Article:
I realize some might not consider the starter for the 2nd half of the season last year a sleeper, but in the grand scheme of things Riley is still an after thought in this defense, and needs to prove his worth. Now unlike when I looked at Evan Royster and Madieu Williams as potential sleepers, Riley can’t settle for just exceeding expectations and playing a significant role. Riley already has that role and needs to prove that he can be a very good starter. The good news is the former 4th round pick has the skill set to do just that, and why he has the chance to surprise the league.
Now when you have one inside linebacker as good as London Fletcher, one would think that it wouldn’t matter much who was playing next to him, but Rocky McIntosh disproved that idea. In a 3-4 defense the linebackers are extremely important, as the line’s primary job is to occupy blockers to free up the linebackers. Riley finally gave the Redskins the positive production next to Fletcher, that they lacked for their first year and a half in the 3-4 system.
When you look at the basic numbers Riley and McIntosh didn’t have to dissimilar of seasons. Riley’s 68 tackles (tackle numbers vary source to source this is via ESPN) have only a slight edge to McIntosh’s 65, but the real difference between the two is where Riley was racking up these tackles. Despite playing just 48% of the defensive snaps, Riley led the team in tackles for a loss with 5. In addition a far higher number of Riley’s tackles came after just a short gain, whereas McIntosh was making more of his tackles 4+ yards down the field. Riley won’t be threatening London Fletcher for the tackle lead, but he does display very good awareness and recognition that really helps him.
Riley’s run defense actually won’t be the issue as to whether or not he develops into the starting caliber player the Redskins need. The real question is if he’s a true 3-down player. Riley struggled last season both in rushing the passer and in coverage, something that has to be fixed to excel in today’s NFL. Riley wasn’t awful in any area, but by struggling in both it raises some questions. Riley lacked much instinct or pass rush moves when asked to pressure the QB. While that isn’t his primary job, the Redskins due run the Steelers style of 3-4, which has always asked their inside linebackers to be quality situational blitzers. They might only get after the QB 1/6 or 1/7th of the pass defense snaps, but they have to make the most out of them.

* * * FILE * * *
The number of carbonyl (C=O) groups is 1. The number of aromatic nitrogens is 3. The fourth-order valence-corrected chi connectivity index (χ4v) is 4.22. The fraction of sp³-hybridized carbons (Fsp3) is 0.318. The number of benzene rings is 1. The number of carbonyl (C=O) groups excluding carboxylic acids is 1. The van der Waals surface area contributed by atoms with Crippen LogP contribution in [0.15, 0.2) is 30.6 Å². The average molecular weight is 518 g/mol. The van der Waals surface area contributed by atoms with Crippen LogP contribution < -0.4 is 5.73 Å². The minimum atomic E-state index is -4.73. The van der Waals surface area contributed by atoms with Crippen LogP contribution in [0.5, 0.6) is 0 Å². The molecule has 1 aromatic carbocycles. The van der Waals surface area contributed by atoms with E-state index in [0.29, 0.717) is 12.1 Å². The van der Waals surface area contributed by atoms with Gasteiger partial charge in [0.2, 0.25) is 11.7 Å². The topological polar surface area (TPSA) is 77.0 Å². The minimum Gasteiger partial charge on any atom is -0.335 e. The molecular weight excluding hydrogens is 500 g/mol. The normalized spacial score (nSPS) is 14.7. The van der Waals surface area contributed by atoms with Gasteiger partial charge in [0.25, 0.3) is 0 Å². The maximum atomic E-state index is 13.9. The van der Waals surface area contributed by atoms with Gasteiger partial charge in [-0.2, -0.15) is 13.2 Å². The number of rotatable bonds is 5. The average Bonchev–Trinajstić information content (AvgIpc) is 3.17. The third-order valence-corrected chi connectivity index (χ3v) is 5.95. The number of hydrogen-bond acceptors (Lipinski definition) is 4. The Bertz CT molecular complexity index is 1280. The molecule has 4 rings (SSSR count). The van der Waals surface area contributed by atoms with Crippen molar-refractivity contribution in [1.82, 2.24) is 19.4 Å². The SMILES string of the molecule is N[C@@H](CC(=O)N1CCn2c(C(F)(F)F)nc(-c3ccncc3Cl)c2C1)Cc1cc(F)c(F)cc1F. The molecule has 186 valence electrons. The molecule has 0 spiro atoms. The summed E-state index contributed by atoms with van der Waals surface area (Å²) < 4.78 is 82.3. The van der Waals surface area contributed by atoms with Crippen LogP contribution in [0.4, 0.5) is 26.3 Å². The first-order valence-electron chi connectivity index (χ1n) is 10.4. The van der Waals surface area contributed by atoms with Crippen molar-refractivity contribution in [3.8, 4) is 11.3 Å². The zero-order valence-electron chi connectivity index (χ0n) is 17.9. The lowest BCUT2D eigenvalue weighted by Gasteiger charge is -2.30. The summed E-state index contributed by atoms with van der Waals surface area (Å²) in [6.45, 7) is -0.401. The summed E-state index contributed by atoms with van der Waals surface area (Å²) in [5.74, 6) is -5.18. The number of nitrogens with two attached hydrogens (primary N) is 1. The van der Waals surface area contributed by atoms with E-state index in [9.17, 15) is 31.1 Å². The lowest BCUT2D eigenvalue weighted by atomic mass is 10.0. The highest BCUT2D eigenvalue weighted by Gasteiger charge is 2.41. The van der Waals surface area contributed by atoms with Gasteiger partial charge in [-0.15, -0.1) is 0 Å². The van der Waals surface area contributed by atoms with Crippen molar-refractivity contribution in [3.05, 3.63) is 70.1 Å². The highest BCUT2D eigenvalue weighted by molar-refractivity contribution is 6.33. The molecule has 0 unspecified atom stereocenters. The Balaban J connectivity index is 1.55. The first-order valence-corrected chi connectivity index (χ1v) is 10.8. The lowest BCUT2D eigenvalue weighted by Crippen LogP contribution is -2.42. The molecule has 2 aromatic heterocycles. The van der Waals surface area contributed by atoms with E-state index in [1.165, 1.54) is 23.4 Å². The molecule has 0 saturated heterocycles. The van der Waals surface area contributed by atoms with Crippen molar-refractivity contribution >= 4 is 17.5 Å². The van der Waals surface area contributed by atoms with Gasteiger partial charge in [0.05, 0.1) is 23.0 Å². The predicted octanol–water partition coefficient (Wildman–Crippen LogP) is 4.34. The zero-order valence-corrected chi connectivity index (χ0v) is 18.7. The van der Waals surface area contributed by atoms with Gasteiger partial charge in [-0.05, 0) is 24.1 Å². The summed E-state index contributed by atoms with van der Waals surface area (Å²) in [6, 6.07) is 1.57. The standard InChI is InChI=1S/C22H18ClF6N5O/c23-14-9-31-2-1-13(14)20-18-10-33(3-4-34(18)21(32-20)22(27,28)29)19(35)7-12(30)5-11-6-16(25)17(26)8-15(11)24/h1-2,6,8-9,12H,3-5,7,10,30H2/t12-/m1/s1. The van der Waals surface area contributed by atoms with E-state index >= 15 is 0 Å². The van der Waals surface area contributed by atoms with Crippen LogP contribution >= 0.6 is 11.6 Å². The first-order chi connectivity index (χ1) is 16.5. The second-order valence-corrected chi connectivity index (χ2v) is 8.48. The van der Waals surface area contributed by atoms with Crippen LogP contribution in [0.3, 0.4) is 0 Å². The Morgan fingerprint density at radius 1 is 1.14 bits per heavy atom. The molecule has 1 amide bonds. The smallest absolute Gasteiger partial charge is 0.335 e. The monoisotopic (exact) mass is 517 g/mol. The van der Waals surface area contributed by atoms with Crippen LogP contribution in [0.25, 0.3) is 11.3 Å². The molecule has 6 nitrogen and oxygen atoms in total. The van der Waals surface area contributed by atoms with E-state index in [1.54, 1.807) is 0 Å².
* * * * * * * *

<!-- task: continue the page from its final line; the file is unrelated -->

The bigger issue though is Riley’s ability to be an effective defender against the pass. Riley struggled versus some of the league’s better TE’s and RB’s. While that is a tough match-up for anyone, if Riley wants to show that he can be a 3 down ILB, he’s got to find a way to stop them more consistently. This is obviously a growing concern as more and more teams utilize their backs and TE’s to create mismatches, and teams are just throwing the ball more in general.
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Now on the positive side Riley has the speed and athletic ability to match-up with most TE’s and to get pressure on the QB. He’s also young and made big strides from year one to two, so their is hope that he can continue to grow. If he does Riley could be a major asset to this defense, and make a pretty big long term impact. If he doesn’t well, then the Redskins may look to sub him out on passing downs or even play other inside linebackers at his spot. I think Riley has a good chance for the former, and should team up with Fletcher to give the Redskins the quality production they need in the middle. What do you think?